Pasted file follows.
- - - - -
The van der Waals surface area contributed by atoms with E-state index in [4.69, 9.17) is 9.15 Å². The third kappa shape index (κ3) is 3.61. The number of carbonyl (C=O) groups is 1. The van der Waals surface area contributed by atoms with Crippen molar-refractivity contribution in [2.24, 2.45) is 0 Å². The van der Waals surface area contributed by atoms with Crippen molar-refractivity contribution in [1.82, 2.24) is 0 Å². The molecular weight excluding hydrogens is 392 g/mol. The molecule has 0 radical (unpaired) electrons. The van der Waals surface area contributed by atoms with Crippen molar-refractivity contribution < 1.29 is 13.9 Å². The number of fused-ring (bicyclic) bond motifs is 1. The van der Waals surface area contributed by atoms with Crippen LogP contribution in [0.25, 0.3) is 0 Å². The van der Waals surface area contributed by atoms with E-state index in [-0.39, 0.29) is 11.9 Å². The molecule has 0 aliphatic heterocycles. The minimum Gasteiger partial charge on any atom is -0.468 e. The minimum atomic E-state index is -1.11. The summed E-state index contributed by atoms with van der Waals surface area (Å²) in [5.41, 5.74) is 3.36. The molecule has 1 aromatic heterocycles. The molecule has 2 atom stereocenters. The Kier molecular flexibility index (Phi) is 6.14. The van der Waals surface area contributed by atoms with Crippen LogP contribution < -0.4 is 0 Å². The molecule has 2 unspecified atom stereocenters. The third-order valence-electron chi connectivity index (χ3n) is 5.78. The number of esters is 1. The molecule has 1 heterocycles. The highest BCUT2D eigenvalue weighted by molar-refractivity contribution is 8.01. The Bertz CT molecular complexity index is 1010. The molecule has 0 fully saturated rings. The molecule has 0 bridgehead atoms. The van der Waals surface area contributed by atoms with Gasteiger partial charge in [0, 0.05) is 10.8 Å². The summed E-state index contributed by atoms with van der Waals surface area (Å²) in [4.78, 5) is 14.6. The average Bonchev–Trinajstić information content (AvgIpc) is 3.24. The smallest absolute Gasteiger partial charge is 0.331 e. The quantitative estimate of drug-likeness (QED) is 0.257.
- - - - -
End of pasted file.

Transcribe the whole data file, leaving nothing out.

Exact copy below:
The van der Waals surface area contributed by atoms with E-state index in [4.69, 9.17) is 9.15 Å². The third kappa shape index (κ3) is 3.61. The number of carbonyl (C=O) groups is 1. The van der Waals surface area contributed by atoms with Crippen molar-refractivity contribution in [2.24, 2.45) is 0 Å². The van der Waals surface area contributed by atoms with Crippen molar-refractivity contribution in [1.82, 2.24) is 0 Å². The molecular weight excluding hydrogens is 392 g/mol. The molecule has 0 radical (unpaired) electrons. The van der Waals surface area contributed by atoms with Crippen molar-refractivity contribution < 1.29 is 13.9 Å². The number of fused-ring (bicyclic) bond motifs is 1. The van der Waals surface area contributed by atoms with Crippen LogP contribution in [0.25, 0.3) is 0 Å². The van der Waals surface area contributed by atoms with E-state index in [-0.39, 0.29) is 11.9 Å². The molecule has 0 aliphatic heterocycles. The minimum Gasteiger partial charge on any atom is -0.468 e. The minimum atomic E-state index is -1.11. The summed E-state index contributed by atoms with van der Waals surface area (Å²) in [5.41, 5.74) is 3.36. The molecule has 1 aromatic heterocycles. The molecule has 2 atom stereocenters. The Kier molecular flexibility index (Phi) is 6.14. The van der Waals surface area contributed by atoms with Crippen LogP contribution < -0.4 is 0 Å². The molecule has 2 unspecified atom stereocenters. The third-order valence-electron chi connectivity index (χ3n) is 5.78. The number of esters is 1. The molecule has 1 heterocycles. The highest BCUT2D eigenvalue weighted by molar-refractivity contribution is 8.01. The Bertz CT molecular complexity index is 1010. The molecule has 0 fully saturated rings. The molecule has 0 bridgehead atoms. The van der Waals surface area contributed by atoms with Gasteiger partial charge in [0, 0.05) is 10.8 Å². The summed E-state index contributed by atoms with van der Waals surface area (Å²) in [4.78, 5) is 14.6. The average Bonchev–Trinajstić information content (AvgIpc) is 3.24. The smallest absolute Gasteiger partial charge is 0.331 e. The quantitative estimate of drug-likeness (QED) is 0.257.